• 2018-02-24 / 2018-06-24
    Albania
  • 2018-02-20 / 2018-04-30
    Armenia
  • 2018-01-08 / 2018-05-14
    Austria
  • 2018-11-10 / 2018-12-23
    Azerbaijan
  • 2018-02-01 / 2018-03-05
    Belarus
  • 2019-02-03 / 2019-06-14
    Bosnia and Herzegovina
  • 2017-11-11 / 2018-09-01
    Bulgaria
  • 2017-10-25 / 2018-02-16
    Croatia
  • 2017-09-17 / 2017-12-01
    Czech Republic
  • 2017-09-27 / 2018-01-31
    Denmark
  • 2018-05-17 / 2018-09-12
    Estonia
  • 2017-11-24 / 2018-07-10
    Finland
  • 2018-03-02 / 2018-08-16
    France
  • 2018-01-11 / 2018-03-18
    Georgia
  • 2017-10-23 / 2018-11-28
    Germany
  • 2018-02-12 / 2018-07-16
    Great Britain
  • 2018-02-24 / 2018-08-21
    Hungary
  • 2017-06-19 / 2018-04-04
    Iceland
  • 2018-09-24 / 2019-01-30
    Italy
  • 2017-12-08 / 2018-02-12
    Lithuania
  • 2019-07 / 2019-12
    Montenegro
  • 2017-08-31 / 2018-02-28
    Netherlands
  • 2018-08-22 / 2018-12-17
    Norway
  • 2018-12-10 / 2019-03-28
    North Macedonia
  • 2017-11-17 / 2018-02-08
    Poland
  • 2018-02-03 / 2018-05-05
    Romania
  • 2017-11-07 / 2017-12-25
    Russia
  • 2018-11-10 / 2018-12-21
    Serbia
  • 2017-09-26 / 2017-12-03
    Slovak Republic
  • 2017-09-30 / 2017-12-23
    Slovenia
  • 2017-11-28 / 2018-01-22
    Spain
  • 2017-09-27 / 2018-06-06
    Sweden
  • 2017-09-11 / 2018-02-22
    Switzerland
Geographic Coverage
  • Albania (AL)
  • Armenia (AM)
  • Austria (AT)
  • Azerbaijan (AZ)
  • Belarus (BY)
  • Bosnia and Herzegovina (BA)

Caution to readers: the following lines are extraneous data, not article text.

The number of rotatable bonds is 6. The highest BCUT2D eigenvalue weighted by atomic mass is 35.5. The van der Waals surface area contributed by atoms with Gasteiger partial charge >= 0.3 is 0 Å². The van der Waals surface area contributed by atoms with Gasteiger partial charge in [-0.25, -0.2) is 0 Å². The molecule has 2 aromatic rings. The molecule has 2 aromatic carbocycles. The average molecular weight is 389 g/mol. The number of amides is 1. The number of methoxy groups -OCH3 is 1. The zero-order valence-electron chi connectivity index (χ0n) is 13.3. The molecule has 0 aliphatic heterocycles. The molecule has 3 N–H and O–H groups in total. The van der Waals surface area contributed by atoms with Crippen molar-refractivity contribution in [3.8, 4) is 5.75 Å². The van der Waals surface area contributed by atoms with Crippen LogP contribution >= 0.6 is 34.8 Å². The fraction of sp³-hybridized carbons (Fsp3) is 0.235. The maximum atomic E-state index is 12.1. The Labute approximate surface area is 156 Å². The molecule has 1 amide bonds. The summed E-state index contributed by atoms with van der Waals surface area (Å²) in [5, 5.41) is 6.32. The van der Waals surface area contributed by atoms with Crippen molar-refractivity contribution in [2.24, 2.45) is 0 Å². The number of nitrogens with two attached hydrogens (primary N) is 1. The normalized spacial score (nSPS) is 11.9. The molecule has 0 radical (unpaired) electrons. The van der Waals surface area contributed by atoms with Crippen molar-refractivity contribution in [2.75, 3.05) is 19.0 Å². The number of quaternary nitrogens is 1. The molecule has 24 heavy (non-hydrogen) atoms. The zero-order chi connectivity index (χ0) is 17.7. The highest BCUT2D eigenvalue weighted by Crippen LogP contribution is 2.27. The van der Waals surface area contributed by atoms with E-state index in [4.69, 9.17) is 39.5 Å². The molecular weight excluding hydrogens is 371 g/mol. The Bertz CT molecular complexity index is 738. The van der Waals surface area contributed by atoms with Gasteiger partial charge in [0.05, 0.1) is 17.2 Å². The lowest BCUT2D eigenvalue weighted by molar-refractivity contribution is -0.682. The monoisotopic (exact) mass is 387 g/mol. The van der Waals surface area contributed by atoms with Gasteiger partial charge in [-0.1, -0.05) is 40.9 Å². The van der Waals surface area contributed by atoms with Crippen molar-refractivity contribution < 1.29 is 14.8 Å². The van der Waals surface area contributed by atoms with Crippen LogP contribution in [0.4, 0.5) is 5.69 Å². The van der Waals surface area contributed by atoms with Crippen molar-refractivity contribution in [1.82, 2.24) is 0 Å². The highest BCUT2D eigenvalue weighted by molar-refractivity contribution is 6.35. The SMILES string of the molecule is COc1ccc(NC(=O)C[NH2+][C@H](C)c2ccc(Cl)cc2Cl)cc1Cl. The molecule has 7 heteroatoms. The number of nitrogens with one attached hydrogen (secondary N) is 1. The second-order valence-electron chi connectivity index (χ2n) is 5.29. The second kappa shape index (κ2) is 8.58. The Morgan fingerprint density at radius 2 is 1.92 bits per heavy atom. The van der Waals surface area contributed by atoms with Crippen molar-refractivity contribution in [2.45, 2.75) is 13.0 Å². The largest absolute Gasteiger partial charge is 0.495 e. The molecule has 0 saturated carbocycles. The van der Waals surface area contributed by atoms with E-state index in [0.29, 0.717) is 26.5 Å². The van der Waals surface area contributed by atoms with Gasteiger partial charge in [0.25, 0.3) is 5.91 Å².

• Bulgaria (BG)
  • Croatia (HR)
  • Czech Republic (CZ)
  • Denmark (DK)
  • Estonia (EE)
  • Finland (FI)
  • France (FR)
  • Georgia (GE)
  • Germany (DE)
  • Great Britain (GB-GBN)
  • Hungary (HU)
  • Iceland (IS)
  • Italy (IT)
  • Lithuania (LT)
  • Montenegro (ME)
  • Netherlands (NL)
  • Macedonia, the Former Yugoslav Republic of (MK)
  • Norway (NO)
  • Poland (PL)
  • Romania (RO)
  • Russian Federation (RU)
  • Serbia (RS)
  • Slovakia (SK)
  • Slovenia (SI)
  • Sweden (SE)
  • Spain (ES)
  • Switzerland (CH)
Sampled Universe
The target population is defined as: individuals aged 18 or older (with no upper age limit) that have address of residence (not residential) in [country] within private households at the date of beginning of fieldwork (or in the date of the first visit to the household, in case of random-route selection). Research area: Albania (AL); Armenia (AM); Austria (AT); Azerbaijan (AZ); Belarus (BY); Bosnia and Herzegovina (BA); Bulgaria (BG); Croatia (HR); Czech Republic (CZ); Denmark (DK); Estonia (EE); Finland (FI); France (FR); Georgia (GE); Germany (DE); Great-Britain (GB-GBN); Hungary (HU); Iceland (IS); Italy (IT); Lithuania (LT); Montenegro (ME); Netherlands (NL); North Macedonia (MK); Norway (NO); Poland (PL); Romania (RO); Russian Federation (RU); Serbia (RS); Slovakia (SK); Slovenia (SI); Sweden (SE); Spain (ES); Switzerland (CH).
Sampling